This article extends previous work on commodity investments by incorporating levered futures in a more comprehensive framework and explicitly accounting for margin calls. Imposing full collateralization may have consequences when estimating ‘optimal’ portfolios under any optimization criterion. We also assess how the estimation of levered and collateralized allocations differs when portfolio weights (the share of investments) are constrained. In addition, we evaluate the investment performance of a variety of futures contracts individually as well as a general index to shed light on which markets provide the most benefits – a component absent in most previous studies.

A LEVERED FRAMEWORK FOR COMMODITY FUTURES INVESTMENTS

Most studies are based on the use of fully collateralized (unlevered) commodity futures investments. Collateralizing investments simplifies the analysis, as there is no need for daily marking-to-market; however, it ignores an essential characteristic of futures contracts – their potential to leverage investments – and is inconsistent with the practice of many fund managers. Holding fully collateralized commodity futures may constitute an opportunity cost because posting T-Bills in excess of the minimum performance bond may be an inefficient allocation of capital. Moreover, imposing full collateralization may affect the estimation of optimal allocations.

For example, if the margin requirement on a futures contract is 10 per cent of the underlying value, investment of the remaining 90 per cent in stocks and bonds rather than T-Bills only may be more efficient. The futures’ leverage also allows investors to take positions that garner market exposure in excess of the total portfolio value. Although the levering of futures investments is conceptually similar to levering in a classical mean-variance framework, the performance of portfolios with levered and collateralized futures investments will differ if margin calls are incorporated, unless the returns on the collateralizing security (T-Bills) are perfectly correlated with the other portfolio elements (stocks and bonds). Further, if the costs of levering investments differ across asset classes, imposing full collateralization on futures investments may distort estimated optimal portfolio allocations.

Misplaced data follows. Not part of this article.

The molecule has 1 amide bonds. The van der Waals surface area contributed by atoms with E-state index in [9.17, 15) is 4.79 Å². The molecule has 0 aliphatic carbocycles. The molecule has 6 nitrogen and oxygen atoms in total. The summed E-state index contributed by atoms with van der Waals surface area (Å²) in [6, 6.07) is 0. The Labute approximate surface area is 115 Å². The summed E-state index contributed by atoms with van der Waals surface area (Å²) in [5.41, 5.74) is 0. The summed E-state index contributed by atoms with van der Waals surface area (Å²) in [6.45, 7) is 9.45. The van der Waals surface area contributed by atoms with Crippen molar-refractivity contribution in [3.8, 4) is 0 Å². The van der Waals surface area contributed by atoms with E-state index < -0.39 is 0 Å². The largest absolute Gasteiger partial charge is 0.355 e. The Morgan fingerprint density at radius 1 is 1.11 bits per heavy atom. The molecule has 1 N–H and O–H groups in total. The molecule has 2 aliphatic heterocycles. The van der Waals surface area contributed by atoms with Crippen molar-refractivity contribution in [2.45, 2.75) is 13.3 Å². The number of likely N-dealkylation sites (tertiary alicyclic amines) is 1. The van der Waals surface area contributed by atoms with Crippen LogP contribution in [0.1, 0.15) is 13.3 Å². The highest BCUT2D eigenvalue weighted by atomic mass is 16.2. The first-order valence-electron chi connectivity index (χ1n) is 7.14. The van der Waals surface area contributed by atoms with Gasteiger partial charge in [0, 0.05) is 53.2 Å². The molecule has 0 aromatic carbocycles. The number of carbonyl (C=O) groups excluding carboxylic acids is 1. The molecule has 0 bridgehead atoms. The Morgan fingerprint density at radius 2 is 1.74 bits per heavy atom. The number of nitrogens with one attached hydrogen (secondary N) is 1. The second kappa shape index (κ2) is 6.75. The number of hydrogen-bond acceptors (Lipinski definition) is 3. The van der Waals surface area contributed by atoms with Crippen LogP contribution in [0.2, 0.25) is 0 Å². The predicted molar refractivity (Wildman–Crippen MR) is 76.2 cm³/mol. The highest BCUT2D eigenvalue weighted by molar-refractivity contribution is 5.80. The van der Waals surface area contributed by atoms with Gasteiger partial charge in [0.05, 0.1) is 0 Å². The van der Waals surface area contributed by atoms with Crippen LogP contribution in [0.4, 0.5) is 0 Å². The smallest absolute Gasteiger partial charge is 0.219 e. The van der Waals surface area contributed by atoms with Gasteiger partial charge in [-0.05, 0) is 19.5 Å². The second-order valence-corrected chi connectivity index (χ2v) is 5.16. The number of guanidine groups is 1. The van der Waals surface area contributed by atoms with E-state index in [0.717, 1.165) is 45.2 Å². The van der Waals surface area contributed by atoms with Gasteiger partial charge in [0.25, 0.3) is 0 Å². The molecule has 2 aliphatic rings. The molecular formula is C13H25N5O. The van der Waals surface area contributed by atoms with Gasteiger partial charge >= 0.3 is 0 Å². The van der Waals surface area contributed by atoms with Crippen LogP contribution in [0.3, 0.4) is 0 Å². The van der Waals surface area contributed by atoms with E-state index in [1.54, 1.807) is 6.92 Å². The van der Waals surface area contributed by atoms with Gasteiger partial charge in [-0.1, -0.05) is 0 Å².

An investment simulation is constructed that allows for both positions in futures and more ‘traditional’ assets. Futures positions are marked-to-market daily, and margin calls are accounted for directly. To assess the effect of futures leverage, two strategies are considered – a fully collateralized and a levered strategy. In the fully collateralized approach, the percentage of the portfolio allocated to futures simply earns the 3-month T-Bill rate on the full contract value. In the levered approach, the proportion of the portfolio funds assigned to commodity futures represents only the margin, not the full contract value. This implies that investors can assume market exposure in excess of the total portfolio value.

Optimal portfolio weights are estimated by maximizing the Sharpe Ratio (SR) using a grid search. The SR is a common portfolio statistic that equals the portfolio return minus the risk-free rate, divided by the portfolio standard deviation. While the SR is admittedly simple, it is adopted here for its transparency and because of its prevalence in the industry and related work. The optimization is conducted separately for the fully collateralized and levered futures investment strategies. The optimization is ex post, and is thus a backward-looking estimate of the best-case scenario. This is the typical approach taken in studies with the aim of assessing the strategic value of different asset classes in the optimal portfolio. 23